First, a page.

The Hitchcock Center for the Environment and the Rushing Rivers Institute, along with other community partners, join together in the spring to explore, steward and celebrate the river in our backyard—the Fort River. The Fort River is the longest, currently free flowing tributary of the Connecticut River in Massachusetts. We offer a series of events and programs throughout the season to celebrate the Fort River’s natural heritage and to build greater community participation and protection of this treasured natural resource.
A culminating event, the annual Fort River Celebration Day is held in June and starts with a canoe/kayak trip down the river. The fun and exciting Rubber Ducky Race follows with children's activities, educational booths, and music. View photos from our 2011 event here.
This year's events and programs were great successes and we're very thankful for the many volunteers, donors, and sponsors who helped us. Visit us again in the spring of 2012 for our new series.
PREVIOUS PROGRAMS AND EVENTSHistory of the Fort River and Its Story Today—Thursday, March 24, 7pm,
Did you know that the Fort River is the longest free-flowing tributary of the Connecticut River? Join the Hitchcock Center and Rushing Rivers Institute for the first part of our Fort River Discovery Series designed to increase awareness and conservation of the Fort River. This free public program will tell the story of the Fort, past and present. Learn about the ecological significance of the Fort River and what kinds of river-modeling technology scientists from Amherst-based Rushing Rivers Institute are using today.
The Endangered Mussels of the Fort River—Tuesday, April 12, 7pm,
The Fort River Discovery Series continues with a discussion of an important member of the Fort River habitat: freshwater mussels. Sean F. Werle, an aquatic biologist at New England Environmental, Inc., has been working with freshwater mussels in New England for over 15 years. These fascinating creatures are often threatened by development and construction near the waters that they inhabit, and much of his work has involved protecting mussels from such impacts. Join us for a talk about the biology of these interesting animals, the threats that they face today, and what is being done to protect them.
Sea Lamprey with Expert Boyd Kynard—Thursday, May 19, 7pm, Hitchcock Center
Come learn about one of the most fascinating, misunderstood fish of the Fort River! Sea lamprey are anadromous, meaning they spend most of their time in oceans but come to fresh water to breed. Rivaling beavers for their stream engineering, sea lamprey are a keystone fish species of great ecological importance to both aquatic and riparian life. Boyd Kynard has studied the life history of sea lamprey in the Fort and Connecticut Rivers for more than 30 years and can tell this fish story.
Family River Romp and Clean Up—Monday, May 30th, 1:30-3:30pm, Groff Park
Spend Memorial Day splashing around in the Fort River at Groff Park. We will spend some time cleaning up this special river habitat, followed by some “X-stream” river exploration! Join Hitchcock Center naturalist Ted Watt as we peek under rocks and logs to see who’s occupying this river in our backyard. Come prepared to get wet! Nets and trash bags will be provided, but please bring your own if you have them.
Fort River Celebration Day
Saturday, June 4th, 9:30am-2pm, Stanley Park Field and Groff Park
The Fort River Celebration Day will be much like the Fort River Festival in years past. Sign up for a canoe and kayak trip from Kiwanis Park Field on Stanley Street to Groff Park, followed by educational stations and a Rubber Ducky Race. Or just join us at Groff Park after the river trip to learn about the river, lamprey, mussels and various fish and macro-invertebrates who call it home, then participate in the Rubber Ducky Race.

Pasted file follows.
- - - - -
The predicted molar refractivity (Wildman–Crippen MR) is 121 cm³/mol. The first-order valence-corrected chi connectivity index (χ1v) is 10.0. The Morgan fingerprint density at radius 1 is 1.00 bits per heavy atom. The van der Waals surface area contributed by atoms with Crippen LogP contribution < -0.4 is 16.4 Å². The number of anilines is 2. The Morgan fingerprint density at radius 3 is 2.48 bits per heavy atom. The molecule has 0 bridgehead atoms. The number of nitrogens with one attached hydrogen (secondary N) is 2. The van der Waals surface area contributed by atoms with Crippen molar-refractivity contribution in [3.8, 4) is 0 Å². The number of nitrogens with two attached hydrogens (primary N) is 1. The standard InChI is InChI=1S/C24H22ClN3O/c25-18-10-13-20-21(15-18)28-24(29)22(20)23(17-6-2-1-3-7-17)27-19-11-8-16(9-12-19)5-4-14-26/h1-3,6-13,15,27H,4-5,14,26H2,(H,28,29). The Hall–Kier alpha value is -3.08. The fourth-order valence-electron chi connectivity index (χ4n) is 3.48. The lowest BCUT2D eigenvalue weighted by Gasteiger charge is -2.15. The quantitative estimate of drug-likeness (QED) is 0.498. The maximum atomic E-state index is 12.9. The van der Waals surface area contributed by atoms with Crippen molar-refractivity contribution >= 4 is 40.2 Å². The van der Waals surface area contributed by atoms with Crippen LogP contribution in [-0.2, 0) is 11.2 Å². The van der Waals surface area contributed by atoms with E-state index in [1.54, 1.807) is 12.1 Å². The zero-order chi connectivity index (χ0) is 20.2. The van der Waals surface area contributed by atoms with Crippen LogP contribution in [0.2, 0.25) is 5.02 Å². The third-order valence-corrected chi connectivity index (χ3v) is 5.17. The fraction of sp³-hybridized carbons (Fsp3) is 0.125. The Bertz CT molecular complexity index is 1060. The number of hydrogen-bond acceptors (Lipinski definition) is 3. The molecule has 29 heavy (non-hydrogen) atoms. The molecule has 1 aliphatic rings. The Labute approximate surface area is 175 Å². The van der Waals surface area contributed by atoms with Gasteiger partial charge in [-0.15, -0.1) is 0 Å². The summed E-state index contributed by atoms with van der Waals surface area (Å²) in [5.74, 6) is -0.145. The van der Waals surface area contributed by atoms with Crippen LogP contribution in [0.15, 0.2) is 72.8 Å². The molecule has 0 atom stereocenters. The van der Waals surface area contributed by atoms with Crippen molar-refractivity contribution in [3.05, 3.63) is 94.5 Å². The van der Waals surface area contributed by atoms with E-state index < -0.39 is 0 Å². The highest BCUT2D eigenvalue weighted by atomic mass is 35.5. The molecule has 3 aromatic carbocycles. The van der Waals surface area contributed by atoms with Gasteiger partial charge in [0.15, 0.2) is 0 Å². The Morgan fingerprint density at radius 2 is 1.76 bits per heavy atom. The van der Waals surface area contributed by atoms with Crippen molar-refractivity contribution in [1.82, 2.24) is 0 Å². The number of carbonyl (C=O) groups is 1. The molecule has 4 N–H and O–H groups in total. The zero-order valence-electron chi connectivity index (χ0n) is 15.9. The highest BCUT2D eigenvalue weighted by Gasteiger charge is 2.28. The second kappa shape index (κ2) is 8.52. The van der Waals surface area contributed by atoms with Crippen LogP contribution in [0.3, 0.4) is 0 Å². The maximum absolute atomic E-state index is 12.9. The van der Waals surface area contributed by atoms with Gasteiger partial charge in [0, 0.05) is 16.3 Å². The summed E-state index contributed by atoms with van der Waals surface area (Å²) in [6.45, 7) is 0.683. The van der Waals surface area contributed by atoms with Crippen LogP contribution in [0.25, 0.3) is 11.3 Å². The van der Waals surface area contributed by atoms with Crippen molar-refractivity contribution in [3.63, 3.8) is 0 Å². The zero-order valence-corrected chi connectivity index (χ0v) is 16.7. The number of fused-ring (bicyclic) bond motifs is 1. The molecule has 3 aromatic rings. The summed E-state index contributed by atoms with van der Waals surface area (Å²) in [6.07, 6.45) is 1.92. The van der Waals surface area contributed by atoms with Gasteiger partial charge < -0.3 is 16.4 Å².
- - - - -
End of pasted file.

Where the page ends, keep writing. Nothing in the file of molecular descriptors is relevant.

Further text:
|10:00 am:||Canoe/kayak trip down the Fort River and river ecology talks. Meet at Kiwanis Park Field on Stanley Street and end at Groff Park. (Shuttles will be available to take participants back to Kiwanis Park Field.)
Please call the Hitchcock Center at 413-256-6006 to either sign up for a canoe or kayak (first come, first serve) OR to let us know you're bringing your own. The canoe/kayak trip is free with a suggested donation of $20.
|11:00 am:||Celebration at Groff Park with educational booths and activities for children.|
|1:00 pm:||Rubber Ducky Race (Check back here for details on this year's exciting prizes for the whole family!)|
|2:00 pm:||Event ends.|
Visit FortRiverCelebration.com for more information.
The Rubber Ducky Raffle and other donations support The Fort River Stewardship Project, a partnership between the Hitchcock Center for the Environment and Rushing Rivers Institute, both in Amherst, MA. The Fort River is the longest undammed tributary of the Connecticut River and is home to among the greatest diversity of life in Massachusetts, including many endangered species and species of special concern, such as the dwarf wedgemussel. The goal of the Fort River Stewardship Project is to preserve the health and vitality of this unique backyard resource through river research and education.
Other Special Programs
In addition to the public programs listed above, the Hitchcock Center will be working with targeted groups and audiences to strengthen community engagement and participation in this Fort River Discovery series. These include: 1) A series of six additional programs entitled “The River in Your Backyard” sponsored by the Daily Hampshire Gazette and the Amherst Bulletin for families residing at Southpoint, Boulders, and Mill Valley Estate housing complexes; 2) special outreach to school classrooms to connect classroom curriculum tothe Fort River; and 3) greater emphasis on learning and exploring the Fort River through our summer camps.